Pay-per-click writing?

Nothing, not love, not greed, not passion or hatred, is stronger than a writer’s need to change another writer’s copy.
– Arthur Evans

A few days ago I ran across a writer’s blog whose address I have lost and therefore can’t link you back to it, that was in essence an ad for one of those web sites that solicits articles from writers desperate to get published in the hope of building a clip file, for little or no money. The site the author was talking about was Helium, which purports to be some kind of knowledge base.

Now, one of the things the author of the blog was pointing out was that this was a good place to go and get your writing critiqued, ostensibly by other writers like yourself who may have no publishing credits… So I have to ask, who are these people? I’ve also never been a fan of critique groups (and even less of a fan of calling them “crits”. For chrissakes, we’re writers. If we can’t even spell out the word “critique” maybe we shouldn’t be writing). I’ve edited other people’s marketing materials, and people get very touchy when you start pointing out all their grammatical errors, without even getting into the content.

So I’m not sure I see the point of this site, from that angle. Would you take writing advice from someone who is unpublished, except on a web site like this?

My second problem is with the site itself. This strikes me as one of those sites that solicits content by enticing writers desperate to get published, in any way, shape or form, to provide content for them, for little or no money. They claim there is some pay to be had, but by whom, and what the criteria are, are not at once obvious. Here’s my guess: They manage to hook a decent writer who actually knows what he/she is talking about, and the articles provided (basically gratis in the beginning) start getting hits and start to generate some revenue for these folks when people click the ads associated with them. They do this a few times, and finally the owners may actually pony up and pay this writer to stick around. In the meantime, all the others who are busy filling this site with all sorts of articles are getting nothing, or peanuts, for their trouble. Personally I think this is crap. They’re making money off you, while you get nothing (or next to nothing).

And as a corollary to that, would you take advice from an article on a site like this? It seems to me if someone is truly an expert in their field, they would be able to get published in an established, paying format, and not need to scrounge to get published on a site like this. Why is this better than simply posting the same content to your own blog? A few more hits?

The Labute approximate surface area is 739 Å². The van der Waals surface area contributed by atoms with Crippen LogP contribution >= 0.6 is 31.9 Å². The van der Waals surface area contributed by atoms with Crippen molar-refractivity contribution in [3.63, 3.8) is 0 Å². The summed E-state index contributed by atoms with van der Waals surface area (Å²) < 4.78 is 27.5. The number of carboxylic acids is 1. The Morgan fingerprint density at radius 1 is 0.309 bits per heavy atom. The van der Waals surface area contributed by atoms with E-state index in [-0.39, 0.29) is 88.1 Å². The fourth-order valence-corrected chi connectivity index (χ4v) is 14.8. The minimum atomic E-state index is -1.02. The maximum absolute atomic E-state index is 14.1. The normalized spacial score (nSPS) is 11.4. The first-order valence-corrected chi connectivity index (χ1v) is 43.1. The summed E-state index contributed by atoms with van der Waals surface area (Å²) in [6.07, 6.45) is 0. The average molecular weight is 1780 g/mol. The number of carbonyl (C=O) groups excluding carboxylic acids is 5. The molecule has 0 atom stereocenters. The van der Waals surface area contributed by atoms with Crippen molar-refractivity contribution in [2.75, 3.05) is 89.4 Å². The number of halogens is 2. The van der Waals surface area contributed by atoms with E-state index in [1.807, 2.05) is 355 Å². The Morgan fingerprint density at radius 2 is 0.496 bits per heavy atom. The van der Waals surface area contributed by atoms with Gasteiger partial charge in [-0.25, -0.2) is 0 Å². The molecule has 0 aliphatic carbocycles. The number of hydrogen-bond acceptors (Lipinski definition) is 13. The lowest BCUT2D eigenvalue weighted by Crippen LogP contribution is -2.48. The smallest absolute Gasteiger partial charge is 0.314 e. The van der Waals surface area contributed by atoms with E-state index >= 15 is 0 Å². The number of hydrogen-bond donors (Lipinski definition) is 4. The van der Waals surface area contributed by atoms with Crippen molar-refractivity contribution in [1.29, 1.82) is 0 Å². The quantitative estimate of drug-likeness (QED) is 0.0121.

11 thoughts on “Pay-per-click writing?”

  1. I call them article farms. Helium, Associated Content–they all serve the same purpose. Although I am sure there are a few gems in the rough, most of the articles published on these sites are not at all credible, and the purpose is simply to generate hits. Associated Content, from what I’ve heard, is a bit better in the compensation department, as they actually pay writers up front. Of course, the amount is negligible: $6 or $7 per article, perhaps.

    If you just want to get published and perhaps make a little cash, I don’t have a problem with writers who publish on these sites. However, they should realize that they don’t count as actual clips (if they try to get published in magazines and journals), and their reputations might take a hit. Just my two cents.


  2. Thanks Sam, that just confirms what I thought. That’s why I was puzzled to see a blog on WordPress touting the benefits of using this site, especially for having one’s own work critiqued.


  3. I’ve been a member of a couple amateur writing critique sites and have found them both helpful and frustrating. I truly do not mind grammar/punctuation comments–I have as many typos as anyone else. What I’ve needed is content critique, feedback. Did my timeline make sense? Was the denoument handled well or was it garbage? Should I have more or less detail in paragraph 17? When you’re writing/reviewing with friends, it’s difficult to know where the line is–how brutal can you be? How honest?